Vietnam’s First IoT Water-Monitoring Station Deployed To Improve Water Quality & Health Of Vietnamese Living In The Area

First online water-monitoring system in Vietnam

Due to various sources of pollutants, floods, droughts, and uneven distribution of rainfall, monitoring the quality of waters in rivers and lakes in Vietnam is a challenge for local environment authorities. Poor water quality can cause waterborne diseases and harm for aquacultural growth. Therefore, constant monitoring of water hygiene is critical to ensure water safety.

To serve this purpose, a research group from the Ho Chi Minh City University of Technology (HCMUT) has invented and launched Vietnam’s first IoT-based water-quality-monitoring system.

Traditional versus IoT- based water-monitoring system

In the past, measuring water quality involves manual collection of water samples taken from rivers, lakes, or canals. These samples will then be submitted to a laboratory for testing to identify contaminants in it.

This traditional method is time-consuming and can cause delays in the detection of contaminants in the water, which in turn, prevents effective solutions from being implemented.

HCMUT’s Internet of Things (IoT)-based water-monitoring system is able to test water samples and submit real-time data for analysis. The system also sends an alert to remote users if it detects that the water quality is falling short of the suggested standards.

This system is the first of its kind, and was launched on 19th May, by HCMUT and the University of Technology Sydney, in Xuan Dai Harbor, Phu Yen Province, one of Vietnam’s largest aquaculture zones.

The IoT water-quality-monitoring system stationed in Xuan Dai Harbor
Image credit: Ho Chi Minh City University of Technology

“The system can measure the water temperature, level of dissolved oxygen and pH, acidity, ammonia, salinity and turbidity,” Professor Pham Tran Vu from HCMUT said.

It can collect water samples from the given location every 5 minutes with a processing delay of 0.5 seconds, he added.

Image credit: UTS

The pH of the water speaks volumes about the safety of the water. For example, water with a pH of 11 or higher can result in irritation to the eyes, skin, and mucous membrane of its users. The measurement of dissolved oxygen, on the other hand, can tell the livability of the water for aquatic animals.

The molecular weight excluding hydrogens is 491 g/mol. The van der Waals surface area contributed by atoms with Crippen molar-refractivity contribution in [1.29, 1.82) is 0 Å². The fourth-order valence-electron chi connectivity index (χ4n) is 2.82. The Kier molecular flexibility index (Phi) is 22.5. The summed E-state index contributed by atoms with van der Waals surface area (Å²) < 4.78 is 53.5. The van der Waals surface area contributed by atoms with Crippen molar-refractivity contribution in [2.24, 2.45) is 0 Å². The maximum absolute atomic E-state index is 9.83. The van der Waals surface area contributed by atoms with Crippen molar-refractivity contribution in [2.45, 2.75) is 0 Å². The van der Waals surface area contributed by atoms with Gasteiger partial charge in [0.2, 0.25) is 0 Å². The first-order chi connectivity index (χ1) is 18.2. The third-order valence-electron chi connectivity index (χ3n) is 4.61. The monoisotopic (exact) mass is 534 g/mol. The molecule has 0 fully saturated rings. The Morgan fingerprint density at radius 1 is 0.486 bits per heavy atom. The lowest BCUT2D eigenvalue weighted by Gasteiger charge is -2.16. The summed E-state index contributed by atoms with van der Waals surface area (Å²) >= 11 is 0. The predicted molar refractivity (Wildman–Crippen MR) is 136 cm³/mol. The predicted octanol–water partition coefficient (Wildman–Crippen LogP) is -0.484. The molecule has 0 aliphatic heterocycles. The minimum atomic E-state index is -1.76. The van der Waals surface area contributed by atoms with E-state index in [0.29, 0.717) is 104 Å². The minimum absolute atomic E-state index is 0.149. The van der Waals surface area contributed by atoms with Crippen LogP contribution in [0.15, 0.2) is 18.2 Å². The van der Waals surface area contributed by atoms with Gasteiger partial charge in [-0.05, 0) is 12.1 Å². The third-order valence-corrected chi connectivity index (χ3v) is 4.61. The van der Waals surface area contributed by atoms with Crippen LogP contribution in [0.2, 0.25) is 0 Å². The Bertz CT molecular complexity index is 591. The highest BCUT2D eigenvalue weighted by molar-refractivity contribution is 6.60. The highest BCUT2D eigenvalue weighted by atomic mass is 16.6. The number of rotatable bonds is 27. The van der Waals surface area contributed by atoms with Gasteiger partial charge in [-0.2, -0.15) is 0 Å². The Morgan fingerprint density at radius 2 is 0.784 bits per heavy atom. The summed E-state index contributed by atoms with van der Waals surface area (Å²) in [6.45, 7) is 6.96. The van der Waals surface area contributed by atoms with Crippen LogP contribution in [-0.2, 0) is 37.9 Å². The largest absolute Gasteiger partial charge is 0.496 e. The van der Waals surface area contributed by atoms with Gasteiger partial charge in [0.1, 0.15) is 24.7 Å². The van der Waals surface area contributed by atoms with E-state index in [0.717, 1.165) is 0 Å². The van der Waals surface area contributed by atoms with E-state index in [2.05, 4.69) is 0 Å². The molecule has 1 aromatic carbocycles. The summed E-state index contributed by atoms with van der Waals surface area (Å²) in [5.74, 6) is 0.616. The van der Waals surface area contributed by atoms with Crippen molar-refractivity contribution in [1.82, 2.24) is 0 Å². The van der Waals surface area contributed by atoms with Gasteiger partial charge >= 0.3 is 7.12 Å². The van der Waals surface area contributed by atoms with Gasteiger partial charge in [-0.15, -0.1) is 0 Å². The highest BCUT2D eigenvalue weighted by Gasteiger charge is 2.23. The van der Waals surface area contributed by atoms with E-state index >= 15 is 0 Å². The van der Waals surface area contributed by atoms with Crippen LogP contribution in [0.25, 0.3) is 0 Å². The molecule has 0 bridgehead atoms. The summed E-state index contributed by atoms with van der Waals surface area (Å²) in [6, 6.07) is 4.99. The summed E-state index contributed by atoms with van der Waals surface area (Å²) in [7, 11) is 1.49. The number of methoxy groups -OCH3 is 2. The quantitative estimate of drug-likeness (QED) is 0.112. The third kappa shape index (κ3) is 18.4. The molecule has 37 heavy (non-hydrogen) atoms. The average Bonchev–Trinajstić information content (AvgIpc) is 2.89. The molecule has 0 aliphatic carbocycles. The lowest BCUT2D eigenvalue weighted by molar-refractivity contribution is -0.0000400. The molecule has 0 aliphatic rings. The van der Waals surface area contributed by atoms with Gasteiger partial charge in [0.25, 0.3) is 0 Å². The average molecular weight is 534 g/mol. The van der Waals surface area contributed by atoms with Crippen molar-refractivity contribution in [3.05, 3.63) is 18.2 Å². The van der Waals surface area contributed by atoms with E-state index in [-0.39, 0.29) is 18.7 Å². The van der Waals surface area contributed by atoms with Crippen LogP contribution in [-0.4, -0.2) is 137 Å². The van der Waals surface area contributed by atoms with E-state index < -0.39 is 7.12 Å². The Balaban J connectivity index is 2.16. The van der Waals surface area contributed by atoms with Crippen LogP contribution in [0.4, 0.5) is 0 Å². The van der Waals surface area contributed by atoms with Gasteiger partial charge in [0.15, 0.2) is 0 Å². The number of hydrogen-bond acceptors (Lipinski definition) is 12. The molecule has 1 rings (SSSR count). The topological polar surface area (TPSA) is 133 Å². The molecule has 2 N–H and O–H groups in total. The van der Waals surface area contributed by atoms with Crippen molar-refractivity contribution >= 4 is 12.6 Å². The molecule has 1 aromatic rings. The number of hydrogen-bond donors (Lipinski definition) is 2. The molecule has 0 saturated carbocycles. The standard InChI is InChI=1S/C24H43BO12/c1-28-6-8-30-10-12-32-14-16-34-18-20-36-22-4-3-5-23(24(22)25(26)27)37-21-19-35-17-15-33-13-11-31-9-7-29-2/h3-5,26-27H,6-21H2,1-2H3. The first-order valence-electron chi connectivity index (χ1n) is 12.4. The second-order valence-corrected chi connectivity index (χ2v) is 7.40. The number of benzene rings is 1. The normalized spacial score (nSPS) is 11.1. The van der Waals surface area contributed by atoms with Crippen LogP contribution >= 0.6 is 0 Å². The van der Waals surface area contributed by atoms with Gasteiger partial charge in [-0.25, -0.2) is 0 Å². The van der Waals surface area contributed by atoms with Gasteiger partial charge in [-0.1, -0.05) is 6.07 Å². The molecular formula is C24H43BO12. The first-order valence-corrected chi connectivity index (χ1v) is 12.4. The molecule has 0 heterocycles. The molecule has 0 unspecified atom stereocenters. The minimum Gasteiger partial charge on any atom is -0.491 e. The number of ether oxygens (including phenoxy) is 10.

If aquatic animals consume contaminants from the water in which they live, the harmful substances can get into their bodies and render them no longer safe for consumption.

Lobsters are a popular aquatic animal in Phu Yen
Image credit: UTS

More systems will be deployed in other parts of Vietnam such as the Red River and coastal aquatic pools to help monitor water quality and improve aquatic environments there.

Water sanitation in Vietnam

Deterioration of the water quality in Vietnam’s lakes, rivers, and canals can pose risks to the health of local residents and aquatic animals.

The Red River
Image credit: Hà Nội

According to the Ministry of Natural Resources and Environment, urban runoff is the main source of water contamination as only 12.5% of which goes through treatment before being discharged into the environment.

Residents from an area with water scarcity collecting tap water in a centralized location
Image credit: Bộ Tài nguyên và Môi trường

In Hanoi and Ho Chi Minh City, the amount of household waste discharged into the waters amounts to 700,000 to 900,00 cubic meters per day.

Improve water quality in Vietnam

Water quality plays a very important role in the sustainable development of a country. Besides being used directly for human consumption, aquatic animals that consume contaminants or live in polluted waters can also pose risks to the people who eat them.

Lack of management in the quality of water can cause severe pollution and airborne illness. Therefore, continuous monitoring of the water conditions is crucial to the protection of human health and environmental development.

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Cover image adapted from: Ho Chi Minh City University of Technology

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Josee Ng

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